Support The Moscow Times!

‘Russian Sport Has Long Been Burning in Hell,' Most Sports Fans Say — Poll

A sportsman trains at a local stadium in the southern city of Stavropol, Russia,

Amid allegations of a widespread doping cover-up among Russian officials, an online poll by one of the country's biggest sports websites showed most Russian sports fans were hardly surprised by the explosive report.

Asked the question “Do you believe that Russian sport is clean?,” 68 percent of respondents of the poll published Tuesday chose the answer: “No, it has long been burning in Hell.”

Fourteen percent of voters said the investigative report published by the World Anti-Doping Agency (WADA) on Monday proved nothing.

Head of Dmitry Navosha told The Moscow Times the results showed that “despite all the patriotism [in Russia] people recognized the problems existed.”

But other voters, 18 percent, agreed with Russian Sports Minister Vitaly Mutko — who said earlier this week that WADA's allegations were politically motivated — and voted: “I don't know, it looks like part of a conspiracy against Russia.”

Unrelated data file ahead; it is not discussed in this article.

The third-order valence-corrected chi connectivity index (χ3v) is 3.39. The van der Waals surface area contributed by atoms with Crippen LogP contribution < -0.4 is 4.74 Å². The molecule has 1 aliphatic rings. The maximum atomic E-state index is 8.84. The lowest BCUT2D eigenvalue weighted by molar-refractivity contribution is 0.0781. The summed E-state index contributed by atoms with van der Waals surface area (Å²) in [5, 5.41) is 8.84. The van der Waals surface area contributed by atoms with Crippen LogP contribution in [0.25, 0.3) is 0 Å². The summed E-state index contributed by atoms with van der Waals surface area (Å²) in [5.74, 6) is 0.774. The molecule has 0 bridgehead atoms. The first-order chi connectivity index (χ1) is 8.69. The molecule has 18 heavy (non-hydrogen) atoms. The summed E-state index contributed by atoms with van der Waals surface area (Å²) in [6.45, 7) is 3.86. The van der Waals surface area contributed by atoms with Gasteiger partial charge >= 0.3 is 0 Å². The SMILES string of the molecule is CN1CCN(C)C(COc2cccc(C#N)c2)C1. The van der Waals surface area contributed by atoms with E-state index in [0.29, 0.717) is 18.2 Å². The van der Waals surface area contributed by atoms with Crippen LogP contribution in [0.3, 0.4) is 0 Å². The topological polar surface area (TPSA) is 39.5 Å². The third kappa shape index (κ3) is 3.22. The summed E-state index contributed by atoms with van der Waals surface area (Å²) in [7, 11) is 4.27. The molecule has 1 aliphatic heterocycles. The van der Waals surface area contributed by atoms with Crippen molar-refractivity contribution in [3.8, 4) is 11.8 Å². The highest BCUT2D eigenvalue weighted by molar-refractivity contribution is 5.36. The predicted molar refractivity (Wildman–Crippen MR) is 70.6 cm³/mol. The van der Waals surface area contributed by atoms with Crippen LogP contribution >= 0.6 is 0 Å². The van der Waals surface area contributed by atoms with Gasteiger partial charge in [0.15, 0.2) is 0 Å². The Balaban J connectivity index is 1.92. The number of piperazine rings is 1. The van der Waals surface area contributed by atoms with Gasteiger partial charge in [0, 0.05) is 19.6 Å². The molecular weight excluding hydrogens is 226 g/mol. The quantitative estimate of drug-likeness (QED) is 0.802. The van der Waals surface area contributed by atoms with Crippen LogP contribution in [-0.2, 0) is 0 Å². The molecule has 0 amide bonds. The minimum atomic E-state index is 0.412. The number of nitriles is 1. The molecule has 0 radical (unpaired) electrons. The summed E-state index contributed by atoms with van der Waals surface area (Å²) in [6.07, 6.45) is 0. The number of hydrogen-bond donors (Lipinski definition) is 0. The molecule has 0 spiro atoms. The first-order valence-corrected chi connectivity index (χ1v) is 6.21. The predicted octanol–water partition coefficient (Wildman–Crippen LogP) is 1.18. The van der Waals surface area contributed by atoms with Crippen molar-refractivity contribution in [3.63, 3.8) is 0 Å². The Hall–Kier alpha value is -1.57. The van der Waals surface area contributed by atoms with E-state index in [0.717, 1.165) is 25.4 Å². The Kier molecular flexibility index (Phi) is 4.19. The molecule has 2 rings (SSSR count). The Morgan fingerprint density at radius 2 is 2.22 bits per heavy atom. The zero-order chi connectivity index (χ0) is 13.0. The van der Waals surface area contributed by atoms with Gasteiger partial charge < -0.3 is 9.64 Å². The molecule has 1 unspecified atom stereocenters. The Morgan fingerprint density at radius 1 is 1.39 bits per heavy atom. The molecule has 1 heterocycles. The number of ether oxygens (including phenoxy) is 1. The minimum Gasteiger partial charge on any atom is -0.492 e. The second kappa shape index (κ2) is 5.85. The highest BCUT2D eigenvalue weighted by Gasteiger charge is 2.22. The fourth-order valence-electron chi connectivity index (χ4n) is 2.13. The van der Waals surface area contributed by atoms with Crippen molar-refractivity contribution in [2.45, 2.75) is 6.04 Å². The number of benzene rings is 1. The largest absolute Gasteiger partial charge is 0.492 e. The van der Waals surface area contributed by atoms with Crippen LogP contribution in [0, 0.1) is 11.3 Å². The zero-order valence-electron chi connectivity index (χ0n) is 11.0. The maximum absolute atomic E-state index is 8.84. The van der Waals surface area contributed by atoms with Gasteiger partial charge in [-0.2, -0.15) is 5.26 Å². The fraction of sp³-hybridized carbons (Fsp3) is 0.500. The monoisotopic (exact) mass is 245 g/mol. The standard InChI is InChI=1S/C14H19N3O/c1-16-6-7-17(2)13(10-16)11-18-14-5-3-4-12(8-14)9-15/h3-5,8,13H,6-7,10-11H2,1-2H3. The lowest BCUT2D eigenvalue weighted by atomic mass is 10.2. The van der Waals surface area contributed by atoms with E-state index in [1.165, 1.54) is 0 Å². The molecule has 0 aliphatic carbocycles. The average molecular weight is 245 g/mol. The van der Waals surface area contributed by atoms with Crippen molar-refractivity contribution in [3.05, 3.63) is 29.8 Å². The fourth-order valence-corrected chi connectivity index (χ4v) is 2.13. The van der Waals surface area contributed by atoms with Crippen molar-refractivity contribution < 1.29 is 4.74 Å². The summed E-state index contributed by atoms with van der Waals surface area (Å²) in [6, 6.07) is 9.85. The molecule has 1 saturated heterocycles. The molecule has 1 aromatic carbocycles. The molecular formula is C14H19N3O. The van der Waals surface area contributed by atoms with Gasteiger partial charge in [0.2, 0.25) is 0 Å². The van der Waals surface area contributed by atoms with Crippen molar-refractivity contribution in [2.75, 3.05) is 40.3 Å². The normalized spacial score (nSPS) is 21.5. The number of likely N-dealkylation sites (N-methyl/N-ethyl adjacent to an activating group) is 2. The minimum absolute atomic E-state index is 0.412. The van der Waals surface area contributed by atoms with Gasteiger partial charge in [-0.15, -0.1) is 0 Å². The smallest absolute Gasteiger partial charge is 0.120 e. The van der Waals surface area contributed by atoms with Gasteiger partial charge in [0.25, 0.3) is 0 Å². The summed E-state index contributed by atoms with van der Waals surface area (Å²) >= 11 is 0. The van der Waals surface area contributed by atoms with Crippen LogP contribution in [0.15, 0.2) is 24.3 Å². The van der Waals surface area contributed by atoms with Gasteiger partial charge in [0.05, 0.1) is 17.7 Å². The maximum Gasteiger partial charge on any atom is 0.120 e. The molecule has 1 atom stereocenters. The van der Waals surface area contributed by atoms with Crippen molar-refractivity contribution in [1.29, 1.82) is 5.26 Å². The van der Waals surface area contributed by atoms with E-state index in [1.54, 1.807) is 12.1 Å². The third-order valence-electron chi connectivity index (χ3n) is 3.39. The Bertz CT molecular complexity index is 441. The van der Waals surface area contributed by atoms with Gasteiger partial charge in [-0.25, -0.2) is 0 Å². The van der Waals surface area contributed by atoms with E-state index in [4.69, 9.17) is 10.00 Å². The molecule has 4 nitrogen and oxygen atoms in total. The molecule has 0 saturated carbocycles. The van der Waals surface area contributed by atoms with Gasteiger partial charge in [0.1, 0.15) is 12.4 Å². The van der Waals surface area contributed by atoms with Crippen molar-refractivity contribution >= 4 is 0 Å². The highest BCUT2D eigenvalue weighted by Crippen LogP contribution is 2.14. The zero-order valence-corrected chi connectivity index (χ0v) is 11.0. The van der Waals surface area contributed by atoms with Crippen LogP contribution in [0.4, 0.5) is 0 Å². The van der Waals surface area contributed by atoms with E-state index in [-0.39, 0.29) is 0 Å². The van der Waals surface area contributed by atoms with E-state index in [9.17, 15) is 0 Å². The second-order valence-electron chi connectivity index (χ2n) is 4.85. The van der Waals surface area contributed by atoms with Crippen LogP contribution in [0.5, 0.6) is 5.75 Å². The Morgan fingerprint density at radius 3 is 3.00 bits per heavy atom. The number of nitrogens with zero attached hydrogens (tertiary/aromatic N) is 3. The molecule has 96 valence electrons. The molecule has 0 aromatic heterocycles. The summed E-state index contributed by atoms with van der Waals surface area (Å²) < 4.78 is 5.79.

Mutko, a FIFA executive committee member and head of the committee organizing the 2018 FIFA World Cup in Russia, said that Russia was not alone in its doping practices but that it was being unfairly singled out, Interfax reported.

Navosha told The Moscow Times on Wednesday that he had been aware of “considerable problems” in Russian sport.

“But the report also implicated structures under whose responsibility [sports] did not fall, that it practically had the character of governmental policy,” he added.

On Monday, head of the WADA independent commission and International Olympic Committee veteran Dick Pound accused Russia of running a "state-supported" doping program.

“If even half of [WADA's] statements are true, that would of course be very detrimental for Russia,” Navosha said.

More than 28,000 people had participated in the poll by Wednesday afternoon.

Read more

Independent journalism isn’t dead. You can help keep it alive.

As the only remaining independent, English-language news source reporting from Russia, The Moscow Times plays a critical role in connecting Russia to the world.

Editorial decisions are made entirely by journalists in our newsroom, who adhere to the highest ethical standards. We fearlessly cover issues that are often considered off-limits or taboo in Russia, from domestic violence and LGBT issues to the climate crisis and a secretive nuclear blast that exposed unknowing doctors to radiation.

Please consider making a one-time donation — or better still a recurring donation — to The Moscow Times to help us continue producing vital, high-quality journalism about the world's largest country.